Regular Expressions in Grammar
The familiarity of a typical programmer with regular expressions lends them to be often used to define the grammar of a language. More precisely, their syntax is used to define the rules of a lexer or a parser. For example, the Kleene star (
*) is used in a rule to indicate that a particular element can be present zero or an infinite amount of times.
The definition of the rule should not be confused with how the actual lexer or parser is implemented. You can implement a lexer using the regular expression engine provided by your language. However, usually, the regular expressions defined in the grammar are converted are actually converted to a finite-state machine to gain better performance.
Structure of a Parser
Having clarified the role of regular expressions, we can look at the general structure of a parser. A complete parser is usually composed of two parts: a lexer, also known as scanner or tokenizer, and the proper parser. The parser needs the lexer because it does not work directly on the text but on the output produced by the lexer. Not all parsers adopt this two-step schema; some parsers do not depend on a separate lexer and they combine the two steps. They are called scannerless parsers.
A lexer and a parser work in sequence: the lexer scans the input and produces the matching tokens; the parser then scans the tokens and produces the parsing result.
Let’s look at the following example and imagine that we are trying to parse addition.
437 + 734
The lexer scans the text and finds
7, and then a space
( ). The job of the lexer is to recognize that the characters
437 constitute one token of type NUM. Then the lexer finds a
+ symbol, which corresponds to the second token of type PLUS, and lastly, it finds another token of type NUM.
The parser will typically combine the tokens produced by the lexer and group them.
The definitions used by lexers and parsers are called rules or productions. In our example, a lexer rule will specify that a sequence of digits correspond to a token of type NUM, while a parser rule will specify that a sequence of tokens of type NUM, PLUS, NUM corresponds to a sum expression.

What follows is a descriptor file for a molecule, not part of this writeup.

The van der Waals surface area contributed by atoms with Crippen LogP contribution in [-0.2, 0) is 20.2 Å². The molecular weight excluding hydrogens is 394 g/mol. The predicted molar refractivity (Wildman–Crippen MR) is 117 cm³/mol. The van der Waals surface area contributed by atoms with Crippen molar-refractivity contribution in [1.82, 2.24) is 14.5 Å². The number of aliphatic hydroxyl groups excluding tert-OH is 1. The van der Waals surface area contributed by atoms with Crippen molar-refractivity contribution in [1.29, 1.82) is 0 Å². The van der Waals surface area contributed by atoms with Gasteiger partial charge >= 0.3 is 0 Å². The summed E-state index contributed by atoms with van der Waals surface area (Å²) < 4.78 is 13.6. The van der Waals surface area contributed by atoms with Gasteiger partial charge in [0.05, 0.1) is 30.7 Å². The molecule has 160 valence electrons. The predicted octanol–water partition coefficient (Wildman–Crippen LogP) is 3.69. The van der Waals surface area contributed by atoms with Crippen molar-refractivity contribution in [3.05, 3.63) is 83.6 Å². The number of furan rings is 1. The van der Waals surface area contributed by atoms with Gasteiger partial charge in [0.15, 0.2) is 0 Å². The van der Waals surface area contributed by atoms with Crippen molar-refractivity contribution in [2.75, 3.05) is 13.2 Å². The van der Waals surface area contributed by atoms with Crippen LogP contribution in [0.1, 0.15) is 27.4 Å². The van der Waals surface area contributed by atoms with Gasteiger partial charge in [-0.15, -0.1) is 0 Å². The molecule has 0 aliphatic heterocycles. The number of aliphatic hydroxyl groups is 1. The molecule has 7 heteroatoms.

It is now typical to find suites that can generate both a lexer and parser. In the past, it was instead more common to combine two different tools: one to produce the lexer and one to produce the parser. For example, this was the case of the venerable lex and yacc couple: using lex, it was possible to generate a lexer, while using yacc, it was possible to generate a parser.
Scannerless parsers operate differently because they process directly the original text instead of processing a list of tokens produced by a lexer. That is to say, a scannerless parser works as a lexer and a parser combined.
While it is certainly important to know for debugging purposes if a particular parsing tool is a scannerless parser, in many cases, it is not relevant to define a grammar. That is because you usually still define the pattern that group sequences of characters to create (virtual) tokens; then, you combine them to obtain the final result. This is simply because it is more convenient to do so. In other words, the grammar of a scannerless parser looks very similar to one for a tool with separate steps. Again, you should not confuse how things are defined for your convenience and how things work behind the scenes.
You can check out the rest of the series below:
Published at DZone with permission of Gabriele Tomassetti , DZone MVB. See the original article here.